What was different about the Foundation that made it so successful?
“The voluntary health sector is pretty regimented – how you operate, how you raise money, how you support programs, what kind of programs you do. We were completely maverick, because we did this with an entrepreneurial perspective. A lot of things we did were never done the way we did them, not because they weren’t right, but because they weren’t in that not-for-profit mentality. I think that’s the big thing. It was unheard of, what we were able to create with AlphaNet. The recurring revenue piece – nobody was doing that.”
What was he most proud of?
“One of the things I’m proudest of is that we have established immense credibility in the scientific, the clinical and the volunteer health sectors. That’s pretty tough to do. One of the things that people constantly come up and say to me is, ‘How do you attract all this talent?’ And I don’t think it’s magic, I think it’s just, we’re focused, we’re not going to waste (the researchers’) time and we respect their talent.”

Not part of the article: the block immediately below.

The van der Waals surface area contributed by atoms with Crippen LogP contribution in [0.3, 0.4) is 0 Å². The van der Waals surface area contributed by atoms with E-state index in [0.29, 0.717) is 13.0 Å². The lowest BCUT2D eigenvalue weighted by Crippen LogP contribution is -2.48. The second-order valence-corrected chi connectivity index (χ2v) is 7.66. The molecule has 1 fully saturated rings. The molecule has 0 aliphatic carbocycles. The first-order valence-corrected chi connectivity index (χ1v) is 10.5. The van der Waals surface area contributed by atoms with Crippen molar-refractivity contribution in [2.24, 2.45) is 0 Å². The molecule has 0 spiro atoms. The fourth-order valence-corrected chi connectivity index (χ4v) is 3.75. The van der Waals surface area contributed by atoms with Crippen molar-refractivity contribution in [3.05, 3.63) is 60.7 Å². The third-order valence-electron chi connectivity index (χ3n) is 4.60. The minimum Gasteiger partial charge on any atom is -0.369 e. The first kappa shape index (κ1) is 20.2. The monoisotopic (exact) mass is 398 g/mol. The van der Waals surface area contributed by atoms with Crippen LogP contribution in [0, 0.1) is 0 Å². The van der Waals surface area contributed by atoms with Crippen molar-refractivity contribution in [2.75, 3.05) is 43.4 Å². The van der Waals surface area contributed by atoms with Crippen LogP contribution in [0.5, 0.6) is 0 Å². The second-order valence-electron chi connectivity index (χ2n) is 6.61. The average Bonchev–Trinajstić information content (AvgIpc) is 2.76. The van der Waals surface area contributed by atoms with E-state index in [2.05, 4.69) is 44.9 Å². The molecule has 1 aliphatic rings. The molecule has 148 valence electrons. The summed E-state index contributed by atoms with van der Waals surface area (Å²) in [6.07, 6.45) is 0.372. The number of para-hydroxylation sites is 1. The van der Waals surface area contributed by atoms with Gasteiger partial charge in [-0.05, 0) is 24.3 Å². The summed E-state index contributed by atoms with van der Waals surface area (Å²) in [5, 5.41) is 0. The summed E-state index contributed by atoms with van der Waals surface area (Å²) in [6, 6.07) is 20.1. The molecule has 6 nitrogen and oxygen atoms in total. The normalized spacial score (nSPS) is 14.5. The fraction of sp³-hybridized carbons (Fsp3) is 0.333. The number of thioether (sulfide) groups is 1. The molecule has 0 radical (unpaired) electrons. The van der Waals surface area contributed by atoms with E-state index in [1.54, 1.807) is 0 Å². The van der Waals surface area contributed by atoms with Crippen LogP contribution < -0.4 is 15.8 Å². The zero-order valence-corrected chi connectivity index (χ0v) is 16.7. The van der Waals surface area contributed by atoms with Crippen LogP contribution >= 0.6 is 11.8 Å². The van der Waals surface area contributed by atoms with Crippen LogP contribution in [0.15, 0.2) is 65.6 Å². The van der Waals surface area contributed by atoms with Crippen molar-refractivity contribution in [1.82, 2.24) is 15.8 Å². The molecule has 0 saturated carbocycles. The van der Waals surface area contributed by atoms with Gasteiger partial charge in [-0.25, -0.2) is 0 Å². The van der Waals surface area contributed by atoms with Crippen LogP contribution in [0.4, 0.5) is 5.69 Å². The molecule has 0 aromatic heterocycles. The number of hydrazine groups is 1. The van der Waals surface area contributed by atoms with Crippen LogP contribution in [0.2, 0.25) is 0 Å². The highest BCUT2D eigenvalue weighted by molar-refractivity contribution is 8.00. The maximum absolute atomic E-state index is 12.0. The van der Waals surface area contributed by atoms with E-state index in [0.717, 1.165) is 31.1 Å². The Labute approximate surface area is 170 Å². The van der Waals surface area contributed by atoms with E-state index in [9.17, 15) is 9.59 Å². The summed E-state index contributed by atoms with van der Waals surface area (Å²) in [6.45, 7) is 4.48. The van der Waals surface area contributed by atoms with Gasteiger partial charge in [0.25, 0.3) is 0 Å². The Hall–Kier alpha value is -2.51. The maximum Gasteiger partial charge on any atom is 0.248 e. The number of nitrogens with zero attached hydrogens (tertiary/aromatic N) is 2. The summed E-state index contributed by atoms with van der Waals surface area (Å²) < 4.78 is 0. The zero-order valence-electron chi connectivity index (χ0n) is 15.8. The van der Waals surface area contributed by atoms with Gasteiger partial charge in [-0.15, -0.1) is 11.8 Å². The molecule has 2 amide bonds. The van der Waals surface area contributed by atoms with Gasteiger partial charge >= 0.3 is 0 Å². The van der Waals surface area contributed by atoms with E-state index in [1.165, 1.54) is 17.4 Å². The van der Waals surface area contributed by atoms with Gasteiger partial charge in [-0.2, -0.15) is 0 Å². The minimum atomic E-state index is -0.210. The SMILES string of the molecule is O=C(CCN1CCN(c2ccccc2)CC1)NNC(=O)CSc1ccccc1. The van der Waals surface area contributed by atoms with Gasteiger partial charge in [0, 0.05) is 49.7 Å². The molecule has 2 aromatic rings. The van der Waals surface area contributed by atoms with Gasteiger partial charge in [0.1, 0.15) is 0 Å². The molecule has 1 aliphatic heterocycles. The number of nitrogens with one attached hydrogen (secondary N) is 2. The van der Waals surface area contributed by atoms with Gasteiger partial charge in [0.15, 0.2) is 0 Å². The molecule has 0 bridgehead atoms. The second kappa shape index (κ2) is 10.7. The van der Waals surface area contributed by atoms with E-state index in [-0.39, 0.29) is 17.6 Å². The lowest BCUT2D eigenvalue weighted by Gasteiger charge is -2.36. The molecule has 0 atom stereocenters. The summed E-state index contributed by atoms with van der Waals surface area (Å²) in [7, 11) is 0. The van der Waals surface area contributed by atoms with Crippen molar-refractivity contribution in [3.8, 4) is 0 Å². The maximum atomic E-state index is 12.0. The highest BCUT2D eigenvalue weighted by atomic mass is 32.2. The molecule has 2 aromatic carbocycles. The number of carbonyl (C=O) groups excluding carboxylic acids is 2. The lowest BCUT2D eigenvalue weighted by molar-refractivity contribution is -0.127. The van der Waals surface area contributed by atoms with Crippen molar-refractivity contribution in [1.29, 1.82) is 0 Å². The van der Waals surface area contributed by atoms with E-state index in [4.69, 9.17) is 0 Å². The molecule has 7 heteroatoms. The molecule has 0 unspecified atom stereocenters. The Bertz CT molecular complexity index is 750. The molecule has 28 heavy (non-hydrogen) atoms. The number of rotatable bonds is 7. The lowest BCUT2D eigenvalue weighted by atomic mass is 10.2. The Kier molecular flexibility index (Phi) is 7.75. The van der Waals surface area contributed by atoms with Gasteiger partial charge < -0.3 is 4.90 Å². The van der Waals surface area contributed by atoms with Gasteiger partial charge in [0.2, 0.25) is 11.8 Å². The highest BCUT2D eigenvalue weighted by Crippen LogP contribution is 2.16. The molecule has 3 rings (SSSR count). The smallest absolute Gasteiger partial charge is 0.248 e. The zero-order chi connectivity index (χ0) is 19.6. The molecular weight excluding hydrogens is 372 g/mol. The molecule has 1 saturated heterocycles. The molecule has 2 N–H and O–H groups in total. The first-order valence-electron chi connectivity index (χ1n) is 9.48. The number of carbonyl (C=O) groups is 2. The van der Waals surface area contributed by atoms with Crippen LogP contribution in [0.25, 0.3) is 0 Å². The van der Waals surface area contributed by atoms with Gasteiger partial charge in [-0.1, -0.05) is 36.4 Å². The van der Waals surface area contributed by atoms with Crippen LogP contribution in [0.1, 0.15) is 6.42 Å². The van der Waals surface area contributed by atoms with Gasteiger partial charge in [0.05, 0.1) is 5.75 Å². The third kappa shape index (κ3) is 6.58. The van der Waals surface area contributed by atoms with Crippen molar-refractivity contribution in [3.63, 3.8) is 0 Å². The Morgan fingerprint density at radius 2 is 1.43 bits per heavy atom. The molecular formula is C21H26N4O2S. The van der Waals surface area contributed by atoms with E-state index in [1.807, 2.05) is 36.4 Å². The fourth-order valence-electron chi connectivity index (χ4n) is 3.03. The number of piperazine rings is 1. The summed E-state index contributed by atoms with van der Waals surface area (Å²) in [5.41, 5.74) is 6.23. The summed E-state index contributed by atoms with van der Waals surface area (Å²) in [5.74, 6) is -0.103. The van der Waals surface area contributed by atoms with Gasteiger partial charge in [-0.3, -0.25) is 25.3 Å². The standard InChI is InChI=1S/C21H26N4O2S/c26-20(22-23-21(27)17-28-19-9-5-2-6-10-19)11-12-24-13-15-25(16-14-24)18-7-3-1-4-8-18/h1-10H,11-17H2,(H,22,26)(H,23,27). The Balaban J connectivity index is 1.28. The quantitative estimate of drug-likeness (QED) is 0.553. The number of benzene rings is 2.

In October 2016, Mark L. Brantly, MD, director of the Alpha–1 program at the University of Florida, Alpha–1 researcher and clinician for three decades and Walsh’s longtime friend, announced a $225,000 gift from himself and his wife Judy Lew, MD, to honor Walsh by establishing the John W. Walsh Translational Research Award. “I am personally interested in funding translational research, which aims to ‘translate’ findings in basic research into medical practice and meaningful health outcomes,” Brantly said.
The award is a part of the John W. Walsh Research Fund, a broader fund focused on research to find the cure for Alpha–1. “Donors can restrict their donations, as Mark and Judy have,” said Moehring, “or they can make an unrestricted gift that will be used toward the overall goals of the fund.” Donations can be made here.
Among Walsh’s many other honors:
In 2014, the National Organization of Rare Disorders presented him with a Lifetime Achievement Award in recognition of his continued dedication to the Alpha–1 and COPD communities.